Floor jacks are extremely useful tools, but like any tool, prolonged use can lead to some malfunctions. A common problem users have is that their floor jack won’t go down once it’s been elevated. Sometimes this is a sign that handle has become stuck, that the handle has separated from the universal joint, or that you must put pressure on the hydraulic saddle from above.
One possibility is that the pivots are rusted. This can be an issue if you’ve had your floor jack for a while. Another possibility is that something has gotten into the release valve, and the blockage stops the built up pressure from escaping once you’re done using your jack.
Another possibility is that the handle has been pulled out of its socket. If you pull a floor jack around by its handle often, you may accidentally damage the lever. To avoid causing this issue, you should push the floor jack around by its body or using a designated handle whenever you use it.
If this is the reason your floor jack won’t go down, you may need to use a wrench to loosen the bolt, lower the handle back into place, and tighten it back into place.
Rusting And Age
Very often owners find that their floor jack won’t go down without placing pressure on it. This often happens because the valve doesn’t open all the way, because the top layer of the trolley isn’t heavy enough, or for a few other similar reasons.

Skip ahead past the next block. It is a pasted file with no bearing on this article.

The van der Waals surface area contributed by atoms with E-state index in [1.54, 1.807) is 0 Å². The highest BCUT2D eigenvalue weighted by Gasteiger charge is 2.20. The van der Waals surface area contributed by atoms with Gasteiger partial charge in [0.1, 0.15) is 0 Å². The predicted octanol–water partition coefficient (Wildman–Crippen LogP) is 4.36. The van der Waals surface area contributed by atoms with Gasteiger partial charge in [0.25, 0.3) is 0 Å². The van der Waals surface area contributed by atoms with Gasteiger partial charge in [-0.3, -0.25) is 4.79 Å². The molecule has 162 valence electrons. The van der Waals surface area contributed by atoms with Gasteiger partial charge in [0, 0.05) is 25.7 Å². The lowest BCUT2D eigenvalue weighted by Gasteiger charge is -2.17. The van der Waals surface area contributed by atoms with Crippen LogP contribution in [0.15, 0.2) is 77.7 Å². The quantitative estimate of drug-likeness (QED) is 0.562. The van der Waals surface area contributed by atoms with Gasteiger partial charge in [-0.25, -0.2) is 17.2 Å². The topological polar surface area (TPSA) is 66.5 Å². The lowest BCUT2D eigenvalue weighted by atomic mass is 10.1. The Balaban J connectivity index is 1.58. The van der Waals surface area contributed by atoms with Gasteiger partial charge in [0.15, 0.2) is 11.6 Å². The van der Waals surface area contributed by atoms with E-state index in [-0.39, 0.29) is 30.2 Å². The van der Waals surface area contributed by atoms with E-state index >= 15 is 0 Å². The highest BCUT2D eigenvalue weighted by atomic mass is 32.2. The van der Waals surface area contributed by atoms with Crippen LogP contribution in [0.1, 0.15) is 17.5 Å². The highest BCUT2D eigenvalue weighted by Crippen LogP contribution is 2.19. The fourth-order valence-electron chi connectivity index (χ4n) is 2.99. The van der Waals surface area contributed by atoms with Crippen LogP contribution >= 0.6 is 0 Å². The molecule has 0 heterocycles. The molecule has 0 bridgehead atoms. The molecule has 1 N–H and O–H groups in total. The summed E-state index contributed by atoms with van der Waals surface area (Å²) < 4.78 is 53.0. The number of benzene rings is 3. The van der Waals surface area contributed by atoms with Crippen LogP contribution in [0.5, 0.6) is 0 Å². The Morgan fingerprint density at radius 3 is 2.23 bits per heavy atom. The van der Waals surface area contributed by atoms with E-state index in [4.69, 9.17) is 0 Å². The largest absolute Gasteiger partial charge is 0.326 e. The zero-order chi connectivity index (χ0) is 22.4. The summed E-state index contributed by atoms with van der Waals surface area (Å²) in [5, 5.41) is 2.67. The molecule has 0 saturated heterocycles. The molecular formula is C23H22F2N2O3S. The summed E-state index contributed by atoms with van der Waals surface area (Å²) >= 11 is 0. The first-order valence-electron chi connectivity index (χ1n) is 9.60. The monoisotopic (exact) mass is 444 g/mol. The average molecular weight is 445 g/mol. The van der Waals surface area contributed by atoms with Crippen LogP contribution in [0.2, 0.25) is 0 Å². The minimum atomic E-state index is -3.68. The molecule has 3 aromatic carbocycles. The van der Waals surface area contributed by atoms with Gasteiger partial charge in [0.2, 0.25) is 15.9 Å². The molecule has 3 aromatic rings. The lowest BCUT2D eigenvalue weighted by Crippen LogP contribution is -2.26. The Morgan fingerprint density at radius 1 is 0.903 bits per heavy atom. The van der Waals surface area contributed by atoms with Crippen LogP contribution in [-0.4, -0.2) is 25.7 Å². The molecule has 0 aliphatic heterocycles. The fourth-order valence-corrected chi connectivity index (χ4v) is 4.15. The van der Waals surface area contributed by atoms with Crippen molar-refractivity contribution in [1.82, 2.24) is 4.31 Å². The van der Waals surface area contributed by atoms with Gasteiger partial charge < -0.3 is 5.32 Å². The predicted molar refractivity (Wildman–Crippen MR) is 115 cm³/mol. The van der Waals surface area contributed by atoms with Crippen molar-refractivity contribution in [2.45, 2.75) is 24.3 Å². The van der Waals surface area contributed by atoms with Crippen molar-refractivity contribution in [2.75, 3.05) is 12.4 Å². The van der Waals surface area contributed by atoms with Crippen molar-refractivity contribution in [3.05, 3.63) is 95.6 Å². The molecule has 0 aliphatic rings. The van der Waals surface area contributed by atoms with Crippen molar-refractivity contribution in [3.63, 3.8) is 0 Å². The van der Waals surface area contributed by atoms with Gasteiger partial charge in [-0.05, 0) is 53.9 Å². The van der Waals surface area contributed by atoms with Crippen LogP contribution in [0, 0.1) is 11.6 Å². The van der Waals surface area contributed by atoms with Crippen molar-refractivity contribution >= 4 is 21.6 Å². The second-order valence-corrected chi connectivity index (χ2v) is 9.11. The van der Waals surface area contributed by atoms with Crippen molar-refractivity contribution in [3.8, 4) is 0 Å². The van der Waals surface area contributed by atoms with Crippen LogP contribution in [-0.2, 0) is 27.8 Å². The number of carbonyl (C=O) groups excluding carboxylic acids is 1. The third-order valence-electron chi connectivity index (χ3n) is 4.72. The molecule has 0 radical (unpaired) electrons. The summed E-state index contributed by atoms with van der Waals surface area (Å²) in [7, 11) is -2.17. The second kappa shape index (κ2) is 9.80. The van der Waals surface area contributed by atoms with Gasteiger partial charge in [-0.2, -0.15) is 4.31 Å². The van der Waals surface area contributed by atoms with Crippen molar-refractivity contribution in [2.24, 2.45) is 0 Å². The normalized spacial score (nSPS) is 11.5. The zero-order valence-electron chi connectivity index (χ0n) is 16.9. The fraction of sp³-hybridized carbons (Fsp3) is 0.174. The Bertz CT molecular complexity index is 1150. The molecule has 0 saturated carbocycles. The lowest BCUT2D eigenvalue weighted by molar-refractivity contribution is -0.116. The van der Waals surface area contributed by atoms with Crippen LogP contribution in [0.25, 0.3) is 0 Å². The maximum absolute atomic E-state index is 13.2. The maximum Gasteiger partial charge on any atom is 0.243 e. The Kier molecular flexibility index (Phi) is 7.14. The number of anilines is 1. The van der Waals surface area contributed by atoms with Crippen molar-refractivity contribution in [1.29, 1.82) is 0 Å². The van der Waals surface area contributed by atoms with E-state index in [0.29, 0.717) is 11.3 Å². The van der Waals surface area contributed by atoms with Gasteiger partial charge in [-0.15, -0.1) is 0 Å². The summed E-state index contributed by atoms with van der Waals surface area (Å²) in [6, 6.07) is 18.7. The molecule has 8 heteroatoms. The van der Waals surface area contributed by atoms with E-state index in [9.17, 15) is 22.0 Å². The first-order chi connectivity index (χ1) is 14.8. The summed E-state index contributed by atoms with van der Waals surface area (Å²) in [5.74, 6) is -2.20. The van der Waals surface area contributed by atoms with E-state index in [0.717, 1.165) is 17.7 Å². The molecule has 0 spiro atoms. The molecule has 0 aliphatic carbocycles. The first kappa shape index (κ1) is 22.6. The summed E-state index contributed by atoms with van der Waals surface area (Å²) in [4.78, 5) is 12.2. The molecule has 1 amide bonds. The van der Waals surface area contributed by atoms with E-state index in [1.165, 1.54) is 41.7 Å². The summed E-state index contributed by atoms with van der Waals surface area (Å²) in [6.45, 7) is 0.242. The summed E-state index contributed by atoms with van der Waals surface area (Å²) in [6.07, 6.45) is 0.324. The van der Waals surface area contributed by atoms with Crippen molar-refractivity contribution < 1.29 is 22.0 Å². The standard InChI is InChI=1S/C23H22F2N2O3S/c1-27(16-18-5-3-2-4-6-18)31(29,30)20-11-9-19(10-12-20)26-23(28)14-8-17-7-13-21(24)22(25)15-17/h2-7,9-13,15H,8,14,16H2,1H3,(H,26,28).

You may need to place a heavy object such as a pallet on top of the floor jack to force out any remaining pressure. Most floor jacks are designed to lower using the natural pull of gravity over a long enough time, but adding some weight can help. If it still doesn’t lower, the chance that the pressure valve hasn’t opened properly is high, and it is likely a mechanical issue.
Opening The Gauge Or Valve Manually
A final option, though desperate, is to open either the fill plug or the pressure release plug. You open the fill plug to add fluid to the floor jack. This may help if your floor jack won’t go down because it has dried out inside.
If you open the pressure release plug, the hydraulic fluid will pour out from the floor jack. The floor jack will go down, but that fluid is required for a hydraulic floor jack to function. You’ll need to buy new fluid and refill the floor jack before you use it again. That’s why this step is one you should only try as a last resort.
Floor jacks may raise but then refuse to go down for a number of reasons. The cause of this malfunction may be a mechanical issue caused by rusty pivots or dislocated handles. Rust may also cause the handle to stick in place, or stop the pressure valve from opening. Finally, you may need to place pressure on the floor jack in order to force it to lower once more.